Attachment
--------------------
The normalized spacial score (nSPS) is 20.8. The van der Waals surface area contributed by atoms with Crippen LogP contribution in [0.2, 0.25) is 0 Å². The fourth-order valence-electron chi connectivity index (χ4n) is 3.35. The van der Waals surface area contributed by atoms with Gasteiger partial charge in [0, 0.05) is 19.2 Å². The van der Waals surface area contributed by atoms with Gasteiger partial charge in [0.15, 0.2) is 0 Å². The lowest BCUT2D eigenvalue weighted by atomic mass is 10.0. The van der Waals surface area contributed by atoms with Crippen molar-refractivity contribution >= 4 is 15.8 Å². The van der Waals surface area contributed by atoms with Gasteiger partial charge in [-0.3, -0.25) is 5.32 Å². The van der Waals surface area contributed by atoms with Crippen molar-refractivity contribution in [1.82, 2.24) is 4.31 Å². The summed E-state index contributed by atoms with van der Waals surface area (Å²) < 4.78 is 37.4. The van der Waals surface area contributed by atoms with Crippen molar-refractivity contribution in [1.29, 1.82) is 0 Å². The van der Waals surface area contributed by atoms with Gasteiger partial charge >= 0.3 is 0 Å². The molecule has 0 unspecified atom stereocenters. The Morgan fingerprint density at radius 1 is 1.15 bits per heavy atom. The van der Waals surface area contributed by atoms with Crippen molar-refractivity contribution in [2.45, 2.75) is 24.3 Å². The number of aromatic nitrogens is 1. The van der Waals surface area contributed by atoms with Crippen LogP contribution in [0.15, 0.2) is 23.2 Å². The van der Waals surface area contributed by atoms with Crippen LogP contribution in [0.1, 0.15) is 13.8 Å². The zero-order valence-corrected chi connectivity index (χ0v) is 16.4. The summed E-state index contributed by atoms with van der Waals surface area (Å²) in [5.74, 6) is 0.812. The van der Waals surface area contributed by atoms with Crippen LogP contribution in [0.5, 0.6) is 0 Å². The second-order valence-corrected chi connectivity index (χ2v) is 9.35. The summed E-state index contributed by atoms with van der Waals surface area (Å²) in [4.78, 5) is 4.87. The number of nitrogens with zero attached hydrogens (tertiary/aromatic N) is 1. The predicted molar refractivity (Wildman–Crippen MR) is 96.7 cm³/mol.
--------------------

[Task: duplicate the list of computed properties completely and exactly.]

The normalized spacial score (nSPS) is 20.8. The van der Waals surface area contributed by atoms with Crippen LogP contribution in [0.2, 0.25) is 0 Å². The fourth-order valence-electron chi connectivity index (χ4n) is 3.35. The van der Waals surface area contributed by atoms with Gasteiger partial charge in [0, 0.05) is 19.2 Å². The van der Waals surface area contributed by atoms with Gasteiger partial charge in [0.15, 0.2) is 0 Å². The lowest BCUT2D eigenvalue weighted by atomic mass is 10.0. The van der Waals surface area contributed by atoms with Crippen molar-refractivity contribution >= 4 is 15.8 Å². The van der Waals surface area contributed by atoms with Gasteiger partial charge in [-0.3, -0.25) is 5.32 Å². The van der Waals surface area contributed by atoms with Crippen molar-refractivity contribution in [1.82, 2.24) is 4.31 Å². The summed E-state index contributed by atoms with van der Waals surface area (Å²) < 4.78 is 37.4. The van der Waals surface area contributed by atoms with Crippen molar-refractivity contribution in [1.29, 1.82) is 0 Å². The van der Waals surface area contributed by atoms with Gasteiger partial charge >= 0.3 is 0 Å². The molecule has 0 unspecified atom stereocenters. The Morgan fingerprint density at radius 1 is 1.15 bits per heavy atom. The van der Waals surface area contributed by atoms with Crippen molar-refractivity contribution in [2.45, 2.75) is 24.3 Å². The number of aromatic nitrogens is 1. The van der Waals surface area contributed by atoms with Crippen LogP contribution in [0.15, 0.2) is 23.2 Å². The van der Waals surface area contributed by atoms with Crippen LogP contribution in [0.1, 0.15) is 13.8 Å². The zero-order valence-corrected chi connectivity index (χ0v) is 16.4. The summed E-state index contributed by atoms with van der Waals surface area (Å²) in [5.74, 6) is 0.812. The van der Waals surface area contributed by atoms with Crippen LogP contribution in [0.5, 0.6) is 0 Å². The second-order valence-corrected chi connectivity index (χ2v) is 9.35. The summed E-state index contributed by atoms with van der Waals surface area (Å²) in [4.78, 5) is 4.87. The number of nitrogens with zero attached hydrogens (tertiary/aromatic N) is 1. The predicted molar refractivity (Wildman–Crippen MR) is 96.7 cm³/mol.